It’s been a pretty slow news day as far as my particular interests in soccer are concerned, but late in the day, this story popped up in my ever-so-interesting twitter feed.
I’m completely torn on this debate. I’ve really only worked in my current field for a short time, but the first responsibility I was given in this profession was in collegiate men’s soccer. Suffice to say, even with a team that was decidedly average on their best days, I’m a bit partial to the sport. And as I’m beginning to start my sixth year working in collegiate athletics, I’m a bit partial to its role in the sporting landscape of the United States.
However, the piece makes a pretty hard point to argue against, the NCAA is rightly set up in a way that prevents an optimum amount of training for potential American soccer stars. If one goes to college to play soccer, they are prevented from full-time coaching and supervised training (while engaging in other duties like partying, underage drinking and studying, of course), and I don’t have a problem with that. Those are the rules of the game in the NCAA, and one can’t just change that around for the purposes of not losing as much in international soccer.
That’s not to say that eradicating collegiate men’s soccer is the answer either. I think the college coaches quoted in the story make some pretty valid points. In my experiences with programs that are not considered in any way major schools, I think it’s safe to say that there are athletes who fall through the cracks in every sport. I have to think that the money available to the youth academies and residency programs compared to the sheer size of the country makes it exceedingly easy for quality players to fall through the cracks, and definitely at a much higher rate than sports like basketball, baseball and football (for which everything from stats to mother’s educational background is available online). In addition, I don’t really want to go heavy in detail on this point, but I think that letting collegiate athletes play in the USL Professional Development League is a great middle ground in the same vein of college baseball wooden bat leagues.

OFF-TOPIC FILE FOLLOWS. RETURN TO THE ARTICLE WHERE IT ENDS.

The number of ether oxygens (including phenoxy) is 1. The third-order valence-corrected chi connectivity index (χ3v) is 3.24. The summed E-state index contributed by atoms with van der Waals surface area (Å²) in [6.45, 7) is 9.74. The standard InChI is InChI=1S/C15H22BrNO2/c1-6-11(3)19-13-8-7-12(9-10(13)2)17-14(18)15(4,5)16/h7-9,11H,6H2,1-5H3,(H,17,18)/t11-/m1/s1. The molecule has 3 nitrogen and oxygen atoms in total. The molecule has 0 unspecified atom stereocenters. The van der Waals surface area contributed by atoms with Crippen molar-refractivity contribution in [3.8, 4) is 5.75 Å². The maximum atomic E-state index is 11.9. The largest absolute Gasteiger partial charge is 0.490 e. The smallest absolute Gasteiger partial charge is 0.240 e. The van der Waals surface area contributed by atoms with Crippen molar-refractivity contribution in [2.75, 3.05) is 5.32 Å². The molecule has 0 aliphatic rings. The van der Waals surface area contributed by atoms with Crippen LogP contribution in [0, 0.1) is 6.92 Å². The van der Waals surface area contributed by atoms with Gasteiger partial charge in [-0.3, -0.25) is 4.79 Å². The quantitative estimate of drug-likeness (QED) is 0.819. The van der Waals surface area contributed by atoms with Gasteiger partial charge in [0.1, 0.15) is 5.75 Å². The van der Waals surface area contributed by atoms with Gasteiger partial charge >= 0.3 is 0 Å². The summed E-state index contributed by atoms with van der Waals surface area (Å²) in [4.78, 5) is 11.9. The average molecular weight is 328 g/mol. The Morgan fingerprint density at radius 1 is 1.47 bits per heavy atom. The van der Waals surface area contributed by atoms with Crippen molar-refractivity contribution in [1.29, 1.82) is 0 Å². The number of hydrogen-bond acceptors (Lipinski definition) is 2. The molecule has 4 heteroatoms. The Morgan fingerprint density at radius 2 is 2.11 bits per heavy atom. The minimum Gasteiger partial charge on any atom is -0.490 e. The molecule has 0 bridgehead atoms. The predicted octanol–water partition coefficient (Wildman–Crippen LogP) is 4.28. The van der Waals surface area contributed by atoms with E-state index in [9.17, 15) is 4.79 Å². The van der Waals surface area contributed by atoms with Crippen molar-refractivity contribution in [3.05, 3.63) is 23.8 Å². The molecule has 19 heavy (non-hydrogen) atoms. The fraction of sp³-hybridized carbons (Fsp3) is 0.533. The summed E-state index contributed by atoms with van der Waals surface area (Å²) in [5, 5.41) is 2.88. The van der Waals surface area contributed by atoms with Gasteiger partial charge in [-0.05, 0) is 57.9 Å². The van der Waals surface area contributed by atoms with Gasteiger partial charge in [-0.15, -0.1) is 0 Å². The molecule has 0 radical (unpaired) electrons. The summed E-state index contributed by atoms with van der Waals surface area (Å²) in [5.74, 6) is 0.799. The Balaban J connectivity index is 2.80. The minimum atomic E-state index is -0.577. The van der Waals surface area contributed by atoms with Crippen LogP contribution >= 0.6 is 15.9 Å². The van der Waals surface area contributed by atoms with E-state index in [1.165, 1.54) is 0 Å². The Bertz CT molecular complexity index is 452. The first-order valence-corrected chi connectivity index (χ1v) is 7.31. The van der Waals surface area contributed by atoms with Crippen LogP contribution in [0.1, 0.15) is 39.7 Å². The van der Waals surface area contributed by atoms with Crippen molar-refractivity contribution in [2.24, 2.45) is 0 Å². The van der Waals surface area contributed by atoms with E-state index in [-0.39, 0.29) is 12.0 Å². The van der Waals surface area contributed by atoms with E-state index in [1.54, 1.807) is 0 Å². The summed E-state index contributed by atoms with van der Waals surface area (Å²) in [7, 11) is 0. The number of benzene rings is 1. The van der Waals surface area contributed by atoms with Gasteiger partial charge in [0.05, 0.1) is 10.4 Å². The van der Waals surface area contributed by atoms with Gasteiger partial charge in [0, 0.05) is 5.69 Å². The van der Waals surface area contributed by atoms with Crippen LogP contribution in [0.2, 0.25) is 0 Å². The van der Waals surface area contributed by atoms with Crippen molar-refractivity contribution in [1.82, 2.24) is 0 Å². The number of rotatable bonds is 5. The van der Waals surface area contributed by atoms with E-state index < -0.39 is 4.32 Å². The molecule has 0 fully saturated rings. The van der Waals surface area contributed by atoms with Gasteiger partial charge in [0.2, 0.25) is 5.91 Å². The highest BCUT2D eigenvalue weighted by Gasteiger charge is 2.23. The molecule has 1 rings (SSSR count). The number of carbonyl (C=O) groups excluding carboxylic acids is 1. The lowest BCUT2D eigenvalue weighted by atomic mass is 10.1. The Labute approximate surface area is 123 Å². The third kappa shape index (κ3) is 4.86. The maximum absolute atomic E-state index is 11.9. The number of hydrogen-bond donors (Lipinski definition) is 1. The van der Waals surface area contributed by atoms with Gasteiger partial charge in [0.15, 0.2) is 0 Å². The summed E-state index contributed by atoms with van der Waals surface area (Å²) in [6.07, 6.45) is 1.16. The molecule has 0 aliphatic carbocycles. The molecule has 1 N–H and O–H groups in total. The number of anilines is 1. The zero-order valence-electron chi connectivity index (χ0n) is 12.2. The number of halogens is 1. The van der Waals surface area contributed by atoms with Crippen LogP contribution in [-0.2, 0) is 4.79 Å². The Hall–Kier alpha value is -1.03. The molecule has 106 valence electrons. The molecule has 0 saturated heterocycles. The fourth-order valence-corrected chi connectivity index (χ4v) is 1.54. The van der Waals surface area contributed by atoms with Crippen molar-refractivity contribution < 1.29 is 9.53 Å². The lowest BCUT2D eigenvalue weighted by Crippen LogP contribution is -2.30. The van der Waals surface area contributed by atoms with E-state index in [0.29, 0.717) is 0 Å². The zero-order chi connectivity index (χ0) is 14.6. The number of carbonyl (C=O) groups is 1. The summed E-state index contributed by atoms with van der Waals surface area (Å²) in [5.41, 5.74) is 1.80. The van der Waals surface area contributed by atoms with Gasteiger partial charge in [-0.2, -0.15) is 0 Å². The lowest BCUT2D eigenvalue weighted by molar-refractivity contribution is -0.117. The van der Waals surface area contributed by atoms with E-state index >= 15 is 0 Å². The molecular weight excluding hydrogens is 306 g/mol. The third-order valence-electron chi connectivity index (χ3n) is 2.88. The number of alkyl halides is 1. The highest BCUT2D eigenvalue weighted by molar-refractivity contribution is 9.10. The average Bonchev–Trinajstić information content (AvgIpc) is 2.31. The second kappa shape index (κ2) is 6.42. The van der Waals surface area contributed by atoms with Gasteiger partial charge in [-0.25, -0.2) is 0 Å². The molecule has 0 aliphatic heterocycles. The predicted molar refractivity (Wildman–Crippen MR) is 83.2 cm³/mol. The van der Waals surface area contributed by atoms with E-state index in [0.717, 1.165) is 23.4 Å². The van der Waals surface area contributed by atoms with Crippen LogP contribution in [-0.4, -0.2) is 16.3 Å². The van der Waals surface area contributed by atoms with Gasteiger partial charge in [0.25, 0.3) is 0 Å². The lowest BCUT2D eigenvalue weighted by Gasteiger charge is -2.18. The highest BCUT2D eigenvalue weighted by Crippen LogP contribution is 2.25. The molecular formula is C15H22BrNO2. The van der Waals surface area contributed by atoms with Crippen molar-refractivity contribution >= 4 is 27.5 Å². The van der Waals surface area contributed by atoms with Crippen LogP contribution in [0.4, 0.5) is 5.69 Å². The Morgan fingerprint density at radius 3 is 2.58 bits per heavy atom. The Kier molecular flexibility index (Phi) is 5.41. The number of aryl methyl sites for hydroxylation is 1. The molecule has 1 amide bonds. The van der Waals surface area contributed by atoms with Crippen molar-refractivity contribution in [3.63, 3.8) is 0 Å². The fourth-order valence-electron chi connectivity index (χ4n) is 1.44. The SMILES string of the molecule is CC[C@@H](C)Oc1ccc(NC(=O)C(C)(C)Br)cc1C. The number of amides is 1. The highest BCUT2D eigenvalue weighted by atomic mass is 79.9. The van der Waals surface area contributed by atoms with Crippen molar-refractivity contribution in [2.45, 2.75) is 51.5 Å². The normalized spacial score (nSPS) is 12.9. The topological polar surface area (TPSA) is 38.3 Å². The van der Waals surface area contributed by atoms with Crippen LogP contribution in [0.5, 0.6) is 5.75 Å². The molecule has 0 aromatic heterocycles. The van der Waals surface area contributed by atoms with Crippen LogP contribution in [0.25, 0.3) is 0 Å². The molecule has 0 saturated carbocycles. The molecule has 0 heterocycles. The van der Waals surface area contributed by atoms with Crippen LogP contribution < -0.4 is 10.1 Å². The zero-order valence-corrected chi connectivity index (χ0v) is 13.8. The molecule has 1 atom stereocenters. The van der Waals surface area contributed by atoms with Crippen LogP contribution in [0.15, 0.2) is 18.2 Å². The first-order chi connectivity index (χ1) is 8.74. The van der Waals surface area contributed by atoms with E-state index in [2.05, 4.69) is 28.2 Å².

On a more localized level, one has to also recognize that it’s improbable to think that the U.S. will ever appreciate the sport to the point that every municipality has a team as the way that it is in other countries. In a lot of cases, the college squads serve as the local team. It’s incumbent on those schools (and in turn the coaches of the community) to work together in order to grow and develop the sport through those avenues.
This is very much an anecdotal example (and I understand that), but the fact that the University of Evansville was a dominant soccer team in the 1980s and 1990s played a massive role in the development of soccer within the city. A focus on developing the sport was put forward by the high schools and UE, and the level of play within the city grew along with the level of play at UE. The Purple Aces ended up being a regular in the NCAA College Cup for a number of years, and high school teams within the city became some of the better sides in the state, a fact that has remained steady even as UE has fallen back to earth.
That’s not to say that we should be heavily dependent on the college game (or even high school in some cases) for player production, but I do think that their role can be and has been understated quite often. I would agree that fewer elite players go to college, and that number will continue to drop as academy systems and scouting continue to improve as time goes on, but players will always fall through the cracks and local involvement in the sport only helps in building it for the future.